The Residence Halls Association (RHA) released a letter Friday afternoon calling on the University of Michigan to improve safety standards in residence halls. The letter was accompanied by a list of 30 total demands focusing on physical safety in residence halls and the role of the Division of Public Safety and Security (DPSS) in University Housing.
“One element most first-year students immediately understand about the University of Michigan is its desire to create a home for students,” the letter reads. “This notion is ingrained in the fabric of the University, making it all the more upsetting to see the lack of security students, including staff, feel while staying in residential housing.”
This letter was born out of the recent Focal Point investigation and an anonymous Statement piece published by The Michigan Daily, both of which detailed unsafe housing conditions and policies for residential staff members.
“This is by no means a complete list — it was compiled by the RHA Executive Board and Assembly following the Michigan Daily Focal Point investigation and the Statement narrative,” the conclusion of the letter reads. “It is based on current and past resident and staff experiences, conversations with housing administrators, news investigations, and housing reports.”
Heather Guenther, communications director of Student Life, wrote in an email on Friday saying the University is prepared to work with residential staff on these demands.
“We have yet to receive a letter from RHA, but as always we value our partnership and are ready to work together with them to benefit our community,” Guenther wrote.
LSA junior Mairead Cain, RHA executive vice president, said she feels this list is a first step in creating concrete, positive change in residence halls.
“I think there’s a lot of room for improvement,” Cain said. “I think our list of needs kind of dictates a lot of doable ideas that can be implemented and that aren’t out of the realm of possibility.”
A major focus of this list is implementing physical safety measures for residential staff, including ensuring all residential staff’s doors have locks, and staff are able to move rooms or buildings in the event that their safety is compromised without having their contract terminated.
“No resident shall have access to ResStaff rooms, under any circumstance,” the first item on the list reads. “All ResStaff doors must lock. Locks should be fitted on ResStaff doors immediately or ResStaff should be moved to appropriate accommodations.”
LSA junior Agnes Dunne, RHA President, expressed the importance of prioritizing the safety of residential staff.
“One thing we’ve heard from ResStaff constantly is it has to be easier for ResStaff to move,” Dunne said. “When ResStaff has concerns for their personal safety, that has to be taken as a top priority, as it would in any other job.”
The list of demands also outlines improvements in the reporting system for residential advisers and residents who feel unsafe. The current reporting system designates all residential staff members as mandatory reporters, meaning if they hear of any allegations of sexual assault or harassment, they must report them to their hall director.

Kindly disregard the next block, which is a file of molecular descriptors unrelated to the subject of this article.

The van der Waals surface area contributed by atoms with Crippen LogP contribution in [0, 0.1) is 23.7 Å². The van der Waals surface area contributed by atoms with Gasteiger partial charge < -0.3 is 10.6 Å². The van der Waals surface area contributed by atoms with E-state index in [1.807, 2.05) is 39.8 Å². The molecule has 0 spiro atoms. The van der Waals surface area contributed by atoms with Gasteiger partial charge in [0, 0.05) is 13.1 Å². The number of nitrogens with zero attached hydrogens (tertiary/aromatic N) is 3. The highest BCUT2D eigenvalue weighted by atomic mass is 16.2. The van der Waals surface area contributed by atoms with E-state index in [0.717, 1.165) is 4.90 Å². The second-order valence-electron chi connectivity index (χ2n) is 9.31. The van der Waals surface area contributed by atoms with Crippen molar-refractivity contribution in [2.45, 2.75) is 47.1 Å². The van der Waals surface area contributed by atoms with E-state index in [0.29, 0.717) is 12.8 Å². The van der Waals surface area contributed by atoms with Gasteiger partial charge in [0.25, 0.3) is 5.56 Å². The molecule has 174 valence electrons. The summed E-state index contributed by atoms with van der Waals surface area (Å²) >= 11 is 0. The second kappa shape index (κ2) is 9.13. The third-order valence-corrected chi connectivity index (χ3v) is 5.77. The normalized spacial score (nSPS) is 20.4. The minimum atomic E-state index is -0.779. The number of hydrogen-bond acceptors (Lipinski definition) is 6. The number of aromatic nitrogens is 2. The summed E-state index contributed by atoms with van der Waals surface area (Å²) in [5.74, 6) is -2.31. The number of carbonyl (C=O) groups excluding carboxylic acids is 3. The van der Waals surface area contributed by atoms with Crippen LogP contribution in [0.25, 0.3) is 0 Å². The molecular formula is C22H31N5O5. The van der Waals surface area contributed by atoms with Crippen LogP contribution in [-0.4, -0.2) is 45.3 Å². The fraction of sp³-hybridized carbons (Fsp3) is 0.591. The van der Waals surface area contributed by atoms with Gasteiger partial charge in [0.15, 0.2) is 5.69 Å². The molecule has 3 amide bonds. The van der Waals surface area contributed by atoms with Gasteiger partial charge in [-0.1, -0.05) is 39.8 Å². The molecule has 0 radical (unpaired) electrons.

“Review the reporting system within Housing,” the list reads. “Create a system in which Residents and ResStaff can report safety concerns to an office other than their direct supervisor, Hall Director, or in building DPSS. When a report is made immediate necessary action is taken to ensure safety.”
Public Health junior Janna Girotto, RHA Vice President of Finance, said she believes the current reporting system is not one that encourages people to speak up.
“If something happened to an RA, their hall director is the person it would be told to first,” Girotto said. “So someone that they have to work with very closely with, which might make many people uncomfortable. And then typically Housing’s DPSS could be involved, which could also be a source of discomfort.”
The letter also included concerns about the culture that discourages residential staff from reporting instances of assault or harassment.
“The culture of Michigan Housing and the University of dismissing the concerns of students is creating a climate which endangers student safety,” the letter reads.
Dunne echoed this sentiment and said fear of repercussions or retaliation may further deter reporting.
“I think now there’s kind of a culture of not speaking up,” Dunne said. “(In) a lot of these cases … RA safety was further put in danger by the processes that took place after it was reported.”
Girotto emphasized the need to take cases of sexual assault and harassment seriously, both in University housing and on campus in general.
“I also think it’s important to note that this isn’t just a housing issue,” Girotto said. “It’s across the whole university. So I think it’s important that sexual assault cases and harassment and safety on campus is a top priority for administration moving forward, across the board.”
Editor’s Note: Daily Staff Reporter Matthew Shanbom is a member of the Residence Halls Association. Shanbom did not participate in the writing or editing of this article. Daily Staff Reporter Marlee Sacksner is a member of the Residence Halls Association. Sacksner did not participate in the writing or editing of this article.
Daily Staff Reporter Samantha Rich can be reached at email@example.com.